Bloomberg TV Interview, September 17, 2013
Sandy Cockrell, national managing partner, U.S. CFO Program, Deloitte LLP, discusses the highlights from the Q3 2013 North American CFO Signals survey results during Bloomberg TV’s CFO Week segment.
Sara Eisen (Sara): Well, it’s Fed Week, Tom, it’s also CFO Week on Bloomberg Television where we take a hard look at the issues keeping the top of corporate finance up at night and who better to speak to than Deloitte’s Sandy Cockrell. Sandy leads the CFO Program at Deloitte, advising finance executives around the world and he has a new survey this less talked about disconnect and improving economy but a less optimistic year ahead for corporations. Sandy, we want to talk to you about the outlook here. I just want to know what CFOs say about what it means for hiring. Do they plan to hire?
Sandy Cockrell (Sandy): Yes, but it is pretty dismal. This past quarter what they are expecting is about 1.3 percent hiring left over the next year, which, you know, in terms of a macroeconomic driver, I think economists and others will like to see a higher number around that. That is up from the survey average over the last 14 quarters of about 1.6 percent or 1.7 percent, but it is still not what people are looking for.
Sara: How accurate are your surveys? Have you ever gone back and looked at the sentiment and the optimism or pessimism and whether that actually translated into hiring and results for companies?
Sandy: Yes, it does. And actually we are very careful with that. So in terms of optimism and pessimism this quarter, what we are expecting to see is 42 percent of the CFOs feel like, over the next year, they are more optimistic about the economy, whereas 24 percent are more pessimistic. So we have got about 18 percent with what we call optimism index. Now, this is the first time in the history of the survey that we have had three consecutive quarters where we have had a net optimism index. So that’s actually good news and we feel pretty good about that.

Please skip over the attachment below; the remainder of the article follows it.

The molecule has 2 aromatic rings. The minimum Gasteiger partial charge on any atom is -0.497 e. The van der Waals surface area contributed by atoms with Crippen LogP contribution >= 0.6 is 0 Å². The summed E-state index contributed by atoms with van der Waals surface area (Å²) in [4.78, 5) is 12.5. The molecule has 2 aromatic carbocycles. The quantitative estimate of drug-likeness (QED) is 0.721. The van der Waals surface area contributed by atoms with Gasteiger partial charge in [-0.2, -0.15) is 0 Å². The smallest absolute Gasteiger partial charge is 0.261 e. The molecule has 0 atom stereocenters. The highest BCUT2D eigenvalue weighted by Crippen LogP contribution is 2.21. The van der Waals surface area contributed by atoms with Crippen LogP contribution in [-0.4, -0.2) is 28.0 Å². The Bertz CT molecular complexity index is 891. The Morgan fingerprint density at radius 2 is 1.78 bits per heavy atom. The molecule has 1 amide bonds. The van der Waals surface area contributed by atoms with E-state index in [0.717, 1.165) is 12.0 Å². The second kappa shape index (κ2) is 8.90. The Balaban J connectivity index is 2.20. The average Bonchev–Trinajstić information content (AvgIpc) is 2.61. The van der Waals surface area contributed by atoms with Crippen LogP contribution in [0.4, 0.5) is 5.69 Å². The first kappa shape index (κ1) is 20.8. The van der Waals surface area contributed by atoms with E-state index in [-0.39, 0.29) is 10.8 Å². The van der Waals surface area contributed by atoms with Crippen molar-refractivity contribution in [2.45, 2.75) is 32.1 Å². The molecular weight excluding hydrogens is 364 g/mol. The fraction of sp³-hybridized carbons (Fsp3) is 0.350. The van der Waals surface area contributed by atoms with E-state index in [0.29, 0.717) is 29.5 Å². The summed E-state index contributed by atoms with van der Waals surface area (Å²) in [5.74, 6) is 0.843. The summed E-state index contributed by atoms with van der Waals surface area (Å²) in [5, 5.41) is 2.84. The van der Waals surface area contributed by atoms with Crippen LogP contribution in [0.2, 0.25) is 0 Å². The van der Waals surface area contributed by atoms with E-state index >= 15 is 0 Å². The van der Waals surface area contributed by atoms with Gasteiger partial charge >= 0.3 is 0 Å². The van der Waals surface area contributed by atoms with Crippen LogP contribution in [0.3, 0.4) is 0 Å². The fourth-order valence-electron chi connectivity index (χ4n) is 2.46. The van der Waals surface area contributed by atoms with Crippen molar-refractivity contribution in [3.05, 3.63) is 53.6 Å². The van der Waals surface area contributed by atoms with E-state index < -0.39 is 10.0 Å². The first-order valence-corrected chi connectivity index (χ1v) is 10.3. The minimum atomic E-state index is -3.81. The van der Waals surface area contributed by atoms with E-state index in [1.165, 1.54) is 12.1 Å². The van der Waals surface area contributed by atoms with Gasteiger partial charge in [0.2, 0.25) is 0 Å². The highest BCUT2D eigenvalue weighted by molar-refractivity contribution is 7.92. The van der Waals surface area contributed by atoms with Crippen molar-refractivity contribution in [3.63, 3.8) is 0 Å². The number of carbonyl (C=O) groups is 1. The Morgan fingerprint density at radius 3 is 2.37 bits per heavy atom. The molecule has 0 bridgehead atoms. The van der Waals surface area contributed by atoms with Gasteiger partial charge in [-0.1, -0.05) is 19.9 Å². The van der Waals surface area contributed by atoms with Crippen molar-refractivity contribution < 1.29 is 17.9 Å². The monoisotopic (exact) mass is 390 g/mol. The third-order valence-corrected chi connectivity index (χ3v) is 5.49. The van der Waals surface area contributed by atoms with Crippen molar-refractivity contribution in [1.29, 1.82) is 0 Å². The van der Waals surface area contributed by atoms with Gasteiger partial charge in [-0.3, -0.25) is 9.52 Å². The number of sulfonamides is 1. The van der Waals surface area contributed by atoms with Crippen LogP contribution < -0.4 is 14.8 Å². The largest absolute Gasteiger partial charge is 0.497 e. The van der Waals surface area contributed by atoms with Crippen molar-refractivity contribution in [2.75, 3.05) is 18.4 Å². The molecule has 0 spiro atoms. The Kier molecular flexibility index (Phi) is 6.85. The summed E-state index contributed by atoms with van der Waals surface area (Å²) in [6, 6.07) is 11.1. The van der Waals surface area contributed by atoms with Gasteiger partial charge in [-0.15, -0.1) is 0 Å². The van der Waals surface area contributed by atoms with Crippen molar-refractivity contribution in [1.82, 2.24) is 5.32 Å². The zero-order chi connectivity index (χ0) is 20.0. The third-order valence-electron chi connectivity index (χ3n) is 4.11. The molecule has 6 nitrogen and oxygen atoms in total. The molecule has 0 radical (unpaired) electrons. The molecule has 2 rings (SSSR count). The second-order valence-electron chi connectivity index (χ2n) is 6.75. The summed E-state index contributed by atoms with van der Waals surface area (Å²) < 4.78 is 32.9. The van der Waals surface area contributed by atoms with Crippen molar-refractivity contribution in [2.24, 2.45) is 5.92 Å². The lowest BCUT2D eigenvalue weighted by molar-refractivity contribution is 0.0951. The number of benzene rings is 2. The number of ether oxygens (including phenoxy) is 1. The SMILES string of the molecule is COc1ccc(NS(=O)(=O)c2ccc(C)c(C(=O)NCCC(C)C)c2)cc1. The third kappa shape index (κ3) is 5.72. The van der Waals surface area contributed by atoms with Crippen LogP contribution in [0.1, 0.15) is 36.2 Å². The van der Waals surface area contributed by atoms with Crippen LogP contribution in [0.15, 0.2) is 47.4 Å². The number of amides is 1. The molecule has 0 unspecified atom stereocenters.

Tom Keene (Tom): Where is the caution coming from? I mean you come out of Chapel Hill, you got a terrific work experience actually speaking to business people about what they do and what they wish to do. Where is the wish to do right now? Why the gloom?
Sandy: Well, there is no question about it. The big issue is the slowdown in your three regional economies around the world, waiting for that to come back.
Tom: It’s just a nominal GDP issue.
Sandy: Yes and then, secondly though is what will governments do, what will governments do to try to correct that.
Tom: So it is not the generation of a constructive net present value project by project. It is not a microanalysis of the corporation.
Sandy: No and in fact to that point, I think CFOs today act much more as strategists and think about the longer term. So it is not as discrete as looking at product by product, company by company, issue by issue; they are really looking at the longer term and this is a big issue… this is a macro issue as what will happen around the world in terms of these global economies.
Scarlet Fu (Scarlet): One of the longer term issues is the cost of health care, certainly in the United States. One other survey from Bank of America Merrill Lynch of CFOs found that most CFOs rate health care cost as a primary concern. Do you see any benefits at all from 'Obamacare' on the way CFOs plan?
Sandy: It’s unclear yet. They really don’t know. I mean we are beginning to see that because there is a draft down in terms of hiring figures until we get some clarity about what it means, but there is no question even at Deloitte. I mean we are very cautious about what it will mean to our health care costs.
Scarlet: So it’s only negative so far.
Sandy: Only negative. I think caution is probably the more proper word.
Tom: This is fascinating. I just finished the John Hay one volume that goes up to about 1905 and even there in 1870-1880 and in 2013, there is a doom and gloom, we can’t grow anymore. John Taft is here with us with RBC Capital Markets. You live this every day. That it is a zero-sum game and we are just at a point and we can’t get bigger; push against that gloom.
Sandy: Very interesting because when we look at some of the metrics that we follow — sales, revenue growth, CAPEX and hiring — we look at sales where they are forecasting basically 5 percent year-over-year sales growth over the next year. Earnings growth is only 8 percent. That’s a survey low. Now, the interesting thing we have been talking about is we have been anticipating this may come with that delta between sales growth and earnings growth is beginning to tighten and our view is that many companies have taken about as much cost as they can out of their infrastructure and until we see economies improve and the topline really improve, it will be tough to grow the bottom line.
Tom: Sandy, thank you. Sandy Cockrell with Deloitte.
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